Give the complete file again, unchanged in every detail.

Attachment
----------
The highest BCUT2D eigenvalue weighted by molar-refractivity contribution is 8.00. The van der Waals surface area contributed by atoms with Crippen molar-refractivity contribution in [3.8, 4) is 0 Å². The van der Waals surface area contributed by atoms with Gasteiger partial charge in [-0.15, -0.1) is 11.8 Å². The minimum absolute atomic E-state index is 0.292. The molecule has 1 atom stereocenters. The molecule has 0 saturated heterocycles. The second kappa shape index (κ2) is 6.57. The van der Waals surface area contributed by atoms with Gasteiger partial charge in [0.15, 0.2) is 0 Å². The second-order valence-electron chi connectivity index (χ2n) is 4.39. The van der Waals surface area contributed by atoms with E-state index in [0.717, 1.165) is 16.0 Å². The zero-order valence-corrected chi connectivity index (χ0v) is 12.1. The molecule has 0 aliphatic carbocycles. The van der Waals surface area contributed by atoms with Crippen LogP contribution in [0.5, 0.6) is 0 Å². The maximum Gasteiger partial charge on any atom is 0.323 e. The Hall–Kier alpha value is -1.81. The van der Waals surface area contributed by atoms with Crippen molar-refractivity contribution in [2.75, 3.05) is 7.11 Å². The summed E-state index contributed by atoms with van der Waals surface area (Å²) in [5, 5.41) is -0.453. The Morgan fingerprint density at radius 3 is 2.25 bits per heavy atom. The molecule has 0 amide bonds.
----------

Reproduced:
The highest BCUT2D eigenvalue weighted by molar-refractivity contribution is 8.00. The van der Waals surface area contributed by atoms with Crippen molar-refractivity contribution in [3.8, 4) is 0 Å². The van der Waals surface area contributed by atoms with Gasteiger partial charge in [-0.15, -0.1) is 11.8 Å². The minimum absolute atomic E-state index is 0.292. The molecule has 1 atom stereocenters. The molecule has 0 saturated heterocycles. The second kappa shape index (κ2) is 6.57. The van der Waals surface area contributed by atoms with Gasteiger partial charge in [0.15, 0.2) is 0 Å². The second-order valence-electron chi connectivity index (χ2n) is 4.39. The van der Waals surface area contributed by atoms with E-state index in [0.717, 1.165) is 16.0 Å². The zero-order valence-corrected chi connectivity index (χ0v) is 12.1. The molecule has 0 aliphatic carbocycles. The van der Waals surface area contributed by atoms with Crippen LogP contribution in [0.5, 0.6) is 0 Å². The maximum Gasteiger partial charge on any atom is 0.323 e. The Hall–Kier alpha value is -1.81. The van der Waals surface area contributed by atoms with Crippen molar-refractivity contribution in [2.75, 3.05) is 7.11 Å². The summed E-state index contributed by atoms with van der Waals surface area (Å²) in [5, 5.41) is -0.453. The Morgan fingerprint density at radius 3 is 2.25 bits per heavy atom. The molecule has 0 amide bonds.